Having said that, I personally don't do that often. At least not to a major extent. There are objectionable people benefiting from most things in the world, and if the thing itself isn't objectionable, I usually don't mind paying for something that may benefit someone who may use that money for something I don't necessarily agree with. I can understand objecting to purchasing or financially supporting some art though, as art often reflects part of the individual that made it, and even if we can justify it to ourselves, we are still somewhat complicit in supporting what they do.

So, it's a bit like buying diamonds that might come from a war-torn region where what amount to slaves are used to get them. I would prefer to not buy such diamonds, and fortunately, efforts have been under way to reform that. Or we might consider a lot of modern technology or clothing. Quite a bit of it is currently made through the efforts of some countries allowing people to be treated poorly, and our lives are enriched on the backs of abusive practices. Because of this reality, I can completely understand some people deciding to stay away from things which directly or indirectly support what they don't believe in. Personally, I am more likely to choose to continue to support something while encouraging that there be reforms. I have serious issues with the government, but I'm not just saying to hell with it. I would prefer to get change to occur rather than simply stand against it outright.

If something isn't very necessary though, why not boycott it? Just choose something else. I see no issue with that. I prefer food prepared in certain ways and vegetables grown locally. That isn't a big boycott; that's just a personal preference to try to not support things I don't want to support. The same can certainly occur with art or anything else. So, even if I don't always feel like protesting outside of a food market, movie theater, or art gallery, I'm still going to express my preferences as a consumer.

#10 Posted by TruthTellah (8525 posts) -

@hunter5024: Also, yes, Orson Scott Card is getting no money directly from the movie. He has no rights attached to it, and he stands to make no money from it or its merchandising.

Though, he does stand to gain from increased sales of his book based on the publicity of the movie, and he has said he will be making more Ender's Game-related books to capitalize on this greater attention.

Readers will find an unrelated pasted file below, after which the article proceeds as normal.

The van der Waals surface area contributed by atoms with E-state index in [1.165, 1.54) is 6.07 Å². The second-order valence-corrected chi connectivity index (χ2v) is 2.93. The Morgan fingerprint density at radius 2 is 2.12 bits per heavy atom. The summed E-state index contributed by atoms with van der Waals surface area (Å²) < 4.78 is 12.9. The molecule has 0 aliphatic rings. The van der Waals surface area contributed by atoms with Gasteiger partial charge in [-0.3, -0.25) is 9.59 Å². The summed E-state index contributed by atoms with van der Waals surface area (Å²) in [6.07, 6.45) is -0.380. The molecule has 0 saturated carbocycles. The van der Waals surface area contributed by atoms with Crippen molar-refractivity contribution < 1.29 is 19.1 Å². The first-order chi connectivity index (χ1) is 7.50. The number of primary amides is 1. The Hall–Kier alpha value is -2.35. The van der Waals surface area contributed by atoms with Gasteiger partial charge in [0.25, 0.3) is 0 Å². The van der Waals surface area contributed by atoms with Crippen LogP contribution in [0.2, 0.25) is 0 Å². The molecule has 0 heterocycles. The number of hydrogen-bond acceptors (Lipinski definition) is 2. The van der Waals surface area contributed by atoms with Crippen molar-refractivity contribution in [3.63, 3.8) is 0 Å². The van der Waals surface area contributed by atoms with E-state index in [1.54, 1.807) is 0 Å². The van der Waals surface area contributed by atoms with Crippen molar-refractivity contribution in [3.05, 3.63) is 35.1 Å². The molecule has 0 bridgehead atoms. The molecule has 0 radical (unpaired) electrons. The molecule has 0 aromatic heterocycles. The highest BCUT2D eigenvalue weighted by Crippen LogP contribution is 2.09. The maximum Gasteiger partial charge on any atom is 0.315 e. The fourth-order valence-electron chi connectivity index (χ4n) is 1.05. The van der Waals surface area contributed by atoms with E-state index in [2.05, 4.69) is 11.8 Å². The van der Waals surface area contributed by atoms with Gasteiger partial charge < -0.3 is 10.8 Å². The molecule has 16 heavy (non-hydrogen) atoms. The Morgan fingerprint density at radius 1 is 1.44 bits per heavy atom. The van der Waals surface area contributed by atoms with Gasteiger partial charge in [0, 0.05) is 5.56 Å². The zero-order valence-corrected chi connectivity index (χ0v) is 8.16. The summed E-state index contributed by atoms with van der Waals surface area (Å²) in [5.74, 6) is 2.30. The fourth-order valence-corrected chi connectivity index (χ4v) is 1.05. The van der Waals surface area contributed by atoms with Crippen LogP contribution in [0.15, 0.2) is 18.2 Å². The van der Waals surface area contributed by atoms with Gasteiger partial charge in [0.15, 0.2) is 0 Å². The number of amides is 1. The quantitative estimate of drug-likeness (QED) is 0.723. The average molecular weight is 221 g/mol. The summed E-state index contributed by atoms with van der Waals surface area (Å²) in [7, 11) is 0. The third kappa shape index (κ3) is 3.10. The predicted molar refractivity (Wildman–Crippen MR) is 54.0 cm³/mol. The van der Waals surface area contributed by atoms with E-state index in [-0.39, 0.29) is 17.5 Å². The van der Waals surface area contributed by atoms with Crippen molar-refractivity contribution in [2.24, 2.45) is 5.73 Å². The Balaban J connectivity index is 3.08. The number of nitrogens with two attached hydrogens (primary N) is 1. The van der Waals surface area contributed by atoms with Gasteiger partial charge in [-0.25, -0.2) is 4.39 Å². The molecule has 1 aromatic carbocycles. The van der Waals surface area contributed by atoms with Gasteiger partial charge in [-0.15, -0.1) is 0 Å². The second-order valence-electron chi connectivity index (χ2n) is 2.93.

So, your brother won't be giving any money to him directly. It can simply be argued that the movie's success ultimately adds to his own success. Whether that is a tenuous connection or not is for you and your brother to decide.

#11 Posted by SharkEthic (1004 posts) -

@sharkethic said:

Most art is a product you can buy just like any other consumer product on the market. Just like I don't support companies that act or do things I don't condone of or find morally ambiguous, I'm not gonna support an artist that acts in such a manner neither. I would think that was just common sense, but I guess not..

I couldn't think of a different way to phrase the question, but I'm not attempting to make a distinction between consumer products and art. I suppose what I meant by the question is "Would you spend money on something you liked, even if you knew that money was going towards someone/something you don't like." I don't really think it's a matter of common sense.

I thought you phrased the question just fine. My answer is exactly the same, and in my world, it's most definitely a matter of common sense. Would I give my money to someone or something that find morally repugnant? No, I would not.

#12 Posted by Hunter5024 (5538 posts) -

@truthtellah I agree with you, it's certainly okay for someone to take this stance. The only point where I feel it crosses a line is when they shame other people for not taking the same stance as them (as a certain brother whose about to look very stupid is currently doing).

@hunter5024 said:

@sharkethic said:

Most art is a product you can buy just like any other consumer product on the market. Just like I don't support companies that act or do things I don't condone of or find morally ambiguous, I'm not gonna support an artist that acts in such a manner neither. I would think that was just common sense, but I guess not..